The Woman's Hour: The Last Furious Fight to Win the Vote
Some of the history of the United States is known to many, yet the story behind the events and circumstances that make up that history not always necessarily so much. Consequently, it is desirable to have the opportunity to acquaint oneself with that story in the interest of self-education, information, and enlightenment.
In this case, it is a chance to peruse the events that culminated in the final ratification necessary to add the Nineteenth Amendment to the Constitution, that which gave women the right to vote. More specifically, it is the story of the fight in Tennessee to put the amendment over the top following its ratification by 35 previous state legislatures.
What may be interesting, and unrealized to many, is the fact that this was not just an “us vs. them” or men vs. women attempt on the part of male anti-suffragists to prevent women from attaining full citizenship status and civil rights. It was also a matter of women having their say in government representation in terms of issues that affected women such as equal pay for the same work, divorce and child custody, property, and contraception and other health concerns.
This was a multifaceted fight that found not only male against female and women opposing women on the issue but also involved multiple economic, social, and other machinations of various business and political interests as well as the ubiquitous national issue of the time: the race question. With ratification, it was understood that the amendment would also include suffrage for black women who would come under its purview as well.
Inasmuch as women were seen as being “dry”—supporters of Prohibition—the liquor interests were as opposed as the railroad and other corporate entities that saw women suffrage as antithetical to their own business objectives on pay, labor policy, and so forth.
Considering the fact that it was Tennessee, a Southern state, that was the focus of the fight, the effect on the honor and virtue of white women was considered along with the perceived disruption of home and domestic life and the idea that women had no business being involved in the dirt and “depravity” of politics.
Indeed, there were other considerations for opposing ratification. On the one hand, both political parties and their presidential candidates (1920 was an election year) wished to claim credit for this socially progressive concept yet were not always so forcefully enthusiastic given how “unpredictable” women might be when empowered with the franchise.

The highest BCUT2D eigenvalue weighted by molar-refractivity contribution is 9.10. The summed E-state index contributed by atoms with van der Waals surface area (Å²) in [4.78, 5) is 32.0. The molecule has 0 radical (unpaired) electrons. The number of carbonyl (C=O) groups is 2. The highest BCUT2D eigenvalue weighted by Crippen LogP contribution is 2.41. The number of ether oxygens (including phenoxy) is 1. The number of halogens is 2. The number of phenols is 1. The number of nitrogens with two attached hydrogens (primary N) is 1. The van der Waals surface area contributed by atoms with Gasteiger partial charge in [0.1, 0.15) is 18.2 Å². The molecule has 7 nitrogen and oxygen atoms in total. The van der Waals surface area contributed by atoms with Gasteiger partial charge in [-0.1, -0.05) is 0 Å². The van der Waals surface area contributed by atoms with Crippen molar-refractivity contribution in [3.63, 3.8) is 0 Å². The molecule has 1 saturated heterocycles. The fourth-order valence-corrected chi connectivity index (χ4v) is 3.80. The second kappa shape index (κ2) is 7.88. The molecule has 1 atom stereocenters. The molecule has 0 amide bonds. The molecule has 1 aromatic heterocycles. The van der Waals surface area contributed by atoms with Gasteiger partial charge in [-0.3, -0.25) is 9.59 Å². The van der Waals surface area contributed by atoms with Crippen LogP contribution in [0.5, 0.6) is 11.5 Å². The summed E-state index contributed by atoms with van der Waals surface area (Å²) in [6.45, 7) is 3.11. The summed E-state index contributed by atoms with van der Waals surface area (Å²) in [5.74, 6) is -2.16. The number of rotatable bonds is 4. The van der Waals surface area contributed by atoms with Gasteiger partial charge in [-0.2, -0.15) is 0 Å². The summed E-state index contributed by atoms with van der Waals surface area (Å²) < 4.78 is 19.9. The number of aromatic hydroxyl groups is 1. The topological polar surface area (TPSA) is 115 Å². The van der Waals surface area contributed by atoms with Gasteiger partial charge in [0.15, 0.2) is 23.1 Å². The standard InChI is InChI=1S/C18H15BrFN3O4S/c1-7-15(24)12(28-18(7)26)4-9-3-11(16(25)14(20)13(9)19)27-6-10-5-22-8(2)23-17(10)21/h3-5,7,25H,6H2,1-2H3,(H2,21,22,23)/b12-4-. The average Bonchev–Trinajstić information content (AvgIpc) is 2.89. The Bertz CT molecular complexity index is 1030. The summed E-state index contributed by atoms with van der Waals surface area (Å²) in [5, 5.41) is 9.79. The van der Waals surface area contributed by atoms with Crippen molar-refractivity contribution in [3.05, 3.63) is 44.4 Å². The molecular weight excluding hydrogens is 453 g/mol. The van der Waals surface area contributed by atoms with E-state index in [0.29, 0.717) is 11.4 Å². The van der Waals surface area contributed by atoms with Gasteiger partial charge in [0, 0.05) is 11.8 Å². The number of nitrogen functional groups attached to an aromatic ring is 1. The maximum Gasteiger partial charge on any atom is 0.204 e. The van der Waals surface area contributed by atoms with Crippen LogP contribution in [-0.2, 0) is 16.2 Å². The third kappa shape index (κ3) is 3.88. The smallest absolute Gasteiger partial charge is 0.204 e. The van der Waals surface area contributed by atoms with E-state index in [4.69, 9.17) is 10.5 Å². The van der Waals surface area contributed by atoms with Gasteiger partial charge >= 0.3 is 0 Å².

By the same token, some states were reluctant to vote for ratification and thereby force the ramifications on states that had already rejected the amendment. Additionally, some Tennessee legislators were concerned about violating their oaths of office relative to the state’s constitution, a matter shot down by United States Supreme Court decision.
In any event, the story here is told in all its ugliness, from alleged bribery and other legislative chicanery, to the dogged determination of the various women’s organizations to see the battle won, for weal or woe. The cast of characters is considerable on both sides and one almost needs a program to keep track of the players, although that is not intended as criticism.
The final result is known now, but the climax at the time was as much of a nail-biter as one could conceive. It’s pretty much of a page-turner when the waffling and fence sitting as to legislators’ pledges of support or opposition, their sometime reluctance to address the issue and the pressure, stress, and strain on them is considered.
Besides the historical significance of the story itself, a real highlight is the inclusion of two sections of contemporary photographs of relevant subjects, especially of those individuals who prominently figured in the text yet may be largely unknown or unfamiliar to most.
As the author is not a professional historian, there are no traditional citations. The notes herein tend to reference quotations and other important points with their source then being provided. Otherwise, the bibliography is extensive, particularly from various personal and governmental collections within the state of Tennessee.
It was hoped that the publication of this volume would coincide with the election of the country’s first female president. Although that did not happen, this is still an extremely relevant, interesting, and important contribution to the historical literature in light of the cultural upheaval extant in contemporary American society.